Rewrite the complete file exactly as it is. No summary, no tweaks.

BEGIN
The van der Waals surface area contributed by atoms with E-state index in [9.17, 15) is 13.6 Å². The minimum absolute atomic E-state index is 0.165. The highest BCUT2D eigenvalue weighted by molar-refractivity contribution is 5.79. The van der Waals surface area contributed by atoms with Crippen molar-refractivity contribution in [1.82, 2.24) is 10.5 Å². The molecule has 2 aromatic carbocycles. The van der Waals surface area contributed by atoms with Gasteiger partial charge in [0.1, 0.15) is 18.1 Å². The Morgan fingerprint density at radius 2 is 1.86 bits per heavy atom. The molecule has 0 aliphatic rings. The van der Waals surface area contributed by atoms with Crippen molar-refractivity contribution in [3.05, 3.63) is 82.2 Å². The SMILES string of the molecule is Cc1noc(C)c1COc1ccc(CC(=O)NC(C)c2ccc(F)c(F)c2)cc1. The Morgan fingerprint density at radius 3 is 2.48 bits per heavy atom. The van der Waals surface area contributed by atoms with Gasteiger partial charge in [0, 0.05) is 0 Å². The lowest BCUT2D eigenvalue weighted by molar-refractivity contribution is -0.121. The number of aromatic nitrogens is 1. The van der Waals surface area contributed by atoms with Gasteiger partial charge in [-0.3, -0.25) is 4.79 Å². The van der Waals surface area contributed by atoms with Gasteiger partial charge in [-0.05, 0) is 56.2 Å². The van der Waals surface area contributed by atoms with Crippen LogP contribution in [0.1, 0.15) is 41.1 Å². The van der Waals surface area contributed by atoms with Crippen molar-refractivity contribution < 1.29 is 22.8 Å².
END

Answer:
The van der Waals surface area contributed by atoms with E-state index in [9.17, 15) is 13.6 Å². The minimum absolute atomic E-state index is 0.165. The highest BCUT2D eigenvalue weighted by molar-refractivity contribution is 5.79. The van der Waals surface area contributed by atoms with Crippen molar-refractivity contribution in [1.82, 2.24) is 10.5 Å². The molecule has 2 aromatic carbocycles. The van der Waals surface area contributed by atoms with Gasteiger partial charge in [0.1, 0.15) is 18.1 Å². The Morgan fingerprint density at radius 2 is 1.86 bits per heavy atom. The molecule has 0 aliphatic rings. The van der Waals surface area contributed by atoms with Crippen molar-refractivity contribution in [3.05, 3.63) is 82.2 Å². The SMILES string of the molecule is Cc1noc(C)c1COc1ccc(CC(=O)NC(C)c2ccc(F)c(F)c2)cc1. The Morgan fingerprint density at radius 3 is 2.48 bits per heavy atom. The van der Waals surface area contributed by atoms with Gasteiger partial charge in [0, 0.05) is 0 Å². The lowest BCUT2D eigenvalue weighted by molar-refractivity contribution is -0.121. The number of aromatic nitrogens is 1. The van der Waals surface area contributed by atoms with Gasteiger partial charge in [-0.3, -0.25) is 4.79 Å². The van der Waals surface area contributed by atoms with Gasteiger partial charge in [-0.05, 0) is 56.2 Å². The van der Waals surface area contributed by atoms with Crippen LogP contribution in [0.1, 0.15) is 41.1 Å². The van der Waals surface area contributed by atoms with Crippen molar-refractivity contribution < 1.29 is 22.8 Å².